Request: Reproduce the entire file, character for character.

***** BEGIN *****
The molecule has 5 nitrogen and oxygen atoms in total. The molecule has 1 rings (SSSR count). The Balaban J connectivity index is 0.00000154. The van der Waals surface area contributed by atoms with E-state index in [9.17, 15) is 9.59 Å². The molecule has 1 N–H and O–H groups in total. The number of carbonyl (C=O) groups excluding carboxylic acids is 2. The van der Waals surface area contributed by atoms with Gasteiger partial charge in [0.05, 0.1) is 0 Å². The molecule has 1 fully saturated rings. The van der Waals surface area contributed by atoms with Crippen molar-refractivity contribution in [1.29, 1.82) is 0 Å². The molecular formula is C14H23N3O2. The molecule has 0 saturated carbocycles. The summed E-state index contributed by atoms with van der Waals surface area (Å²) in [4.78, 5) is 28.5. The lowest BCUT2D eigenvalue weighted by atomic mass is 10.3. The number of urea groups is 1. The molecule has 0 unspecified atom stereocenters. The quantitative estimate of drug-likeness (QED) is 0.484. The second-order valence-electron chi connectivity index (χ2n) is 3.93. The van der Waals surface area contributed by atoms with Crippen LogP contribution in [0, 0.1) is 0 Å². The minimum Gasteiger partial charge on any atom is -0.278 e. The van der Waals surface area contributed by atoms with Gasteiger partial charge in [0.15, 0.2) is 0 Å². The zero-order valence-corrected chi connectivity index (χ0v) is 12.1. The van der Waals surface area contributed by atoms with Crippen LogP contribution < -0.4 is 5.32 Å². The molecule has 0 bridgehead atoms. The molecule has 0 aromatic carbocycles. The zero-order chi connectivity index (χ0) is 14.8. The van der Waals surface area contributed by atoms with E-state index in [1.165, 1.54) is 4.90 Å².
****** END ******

The molecule has 5 nitrogen and oxygen atoms in total. The molecule has 1 rings (SSSR count). The Balaban J connectivity index is 0.00000154. The van der Waals surface area contributed by atoms with E-state index in [9.17, 15) is 9.59 Å². The molecule has 1 N–H and O–H groups in total. The number of carbonyl (C=O) groups excluding carboxylic acids is 2. The van der Waals surface area contributed by atoms with Gasteiger partial charge in [0.05, 0.1) is 0 Å². The molecule has 1 fully saturated rings. The van der Waals surface area contributed by atoms with Crippen molar-refractivity contribution in [1.29, 1.82) is 0 Å². The molecular formula is C14H23N3O2. The molecule has 0 saturated carbocycles. The summed E-state index contributed by atoms with van der Waals surface area (Å²) in [4.78, 5) is 28.5. The lowest BCUT2D eigenvalue weighted by atomic mass is 10.3. The number of urea groups is 1. The molecule has 0 unspecified atom stereocenters. The quantitative estimate of drug-likeness (QED) is 0.484. The second-order valence-electron chi connectivity index (χ2n) is 3.93. The van der Waals surface area contributed by atoms with Crippen LogP contribution in [0, 0.1) is 0 Å². The minimum Gasteiger partial charge on any atom is -0.278 e. The van der Waals surface area contributed by atoms with Gasteiger partial charge in [0.15, 0.2) is 0 Å². The zero-order valence-corrected chi connectivity index (χ0v) is 12.1. The van der Waals surface area contributed by atoms with Crippen LogP contribution < -0.4 is 5.32 Å². The molecule has 0 bridgehead atoms. The molecule has 0 aromatic carbocycles. The zero-order chi connectivity index (χ0) is 14.8. The van der Waals surface area contributed by atoms with E-state index in [1.165, 1.54) is 4.90 Å².